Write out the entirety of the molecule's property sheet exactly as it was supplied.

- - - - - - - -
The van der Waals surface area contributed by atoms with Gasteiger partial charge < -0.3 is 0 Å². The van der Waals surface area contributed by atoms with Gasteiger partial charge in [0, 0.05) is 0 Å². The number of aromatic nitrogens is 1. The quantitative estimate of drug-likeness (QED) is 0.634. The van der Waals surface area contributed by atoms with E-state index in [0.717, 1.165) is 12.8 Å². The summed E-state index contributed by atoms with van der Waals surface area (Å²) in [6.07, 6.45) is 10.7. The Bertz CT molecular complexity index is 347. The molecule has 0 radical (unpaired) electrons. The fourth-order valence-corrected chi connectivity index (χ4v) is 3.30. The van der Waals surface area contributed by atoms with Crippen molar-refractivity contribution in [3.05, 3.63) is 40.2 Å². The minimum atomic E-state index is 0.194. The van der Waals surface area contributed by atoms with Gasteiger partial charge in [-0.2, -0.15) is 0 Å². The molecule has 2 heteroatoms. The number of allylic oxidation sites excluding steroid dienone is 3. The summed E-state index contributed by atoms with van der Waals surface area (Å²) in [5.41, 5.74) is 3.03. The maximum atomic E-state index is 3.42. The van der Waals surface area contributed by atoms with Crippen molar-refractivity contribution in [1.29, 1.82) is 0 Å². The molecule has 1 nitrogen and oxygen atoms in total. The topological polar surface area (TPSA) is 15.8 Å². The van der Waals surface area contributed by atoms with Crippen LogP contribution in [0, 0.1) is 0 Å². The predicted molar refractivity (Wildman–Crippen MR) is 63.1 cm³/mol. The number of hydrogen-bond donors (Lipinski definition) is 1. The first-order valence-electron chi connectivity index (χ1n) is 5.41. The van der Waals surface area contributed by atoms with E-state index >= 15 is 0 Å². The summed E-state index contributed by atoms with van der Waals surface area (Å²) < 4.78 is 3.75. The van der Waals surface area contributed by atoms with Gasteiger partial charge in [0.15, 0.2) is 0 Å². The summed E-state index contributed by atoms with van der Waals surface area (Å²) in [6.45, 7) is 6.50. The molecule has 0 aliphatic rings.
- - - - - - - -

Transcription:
The van der Waals surface area contributed by atoms with Gasteiger partial charge < -0.3 is 0 Å². The van der Waals surface area contributed by atoms with Gasteiger partial charge in [0, 0.05) is 0 Å². The number of aromatic nitrogens is 1. The quantitative estimate of drug-likeness (QED) is 0.634. The van der Waals surface area contributed by atoms with E-state index in [0.717, 1.165) is 12.8 Å². The summed E-state index contributed by atoms with van der Waals surface area (Å²) in [6.07, 6.45) is 10.7. The Bertz CT molecular complexity index is 347. The molecule has 0 radical (unpaired) electrons. The fourth-order valence-corrected chi connectivity index (χ4v) is 3.30. The van der Waals surface area contributed by atoms with Crippen molar-refractivity contribution in [3.05, 3.63) is 40.2 Å². The minimum atomic E-state index is 0.194. The van der Waals surface area contributed by atoms with Gasteiger partial charge in [-0.2, -0.15) is 0 Å². The molecule has 2 heteroatoms. The number of allylic oxidation sites excluding steroid dienone is 3. The summed E-state index contributed by atoms with van der Waals surface area (Å²) in [5.41, 5.74) is 3.03. The maximum atomic E-state index is 3.42. The van der Waals surface area contributed by atoms with Crippen molar-refractivity contribution in [1.29, 1.82) is 0 Å². The molecule has 1 nitrogen and oxygen atoms in total. The topological polar surface area (TPSA) is 15.8 Å². The van der Waals surface area contributed by atoms with Crippen LogP contribution in [0, 0.1) is 0 Å². The predicted molar refractivity (Wildman–Crippen MR) is 63.1 cm³/mol. The number of hydrogen-bond donors (Lipinski definition) is 1. The first-order valence-electron chi connectivity index (χ1n) is 5.41. The van der Waals surface area contributed by atoms with E-state index >= 15 is 0 Å². The summed E-state index contributed by atoms with van der Waals surface area (Å²) < 4.78 is 3.75. The van der Waals surface area contributed by atoms with Gasteiger partial charge in [0.15, 0.2) is 0 Å². The summed E-state index contributed by atoms with van der Waals surface area (Å²) in [6.45, 7) is 6.50. The molecule has 0 aliphatic rings.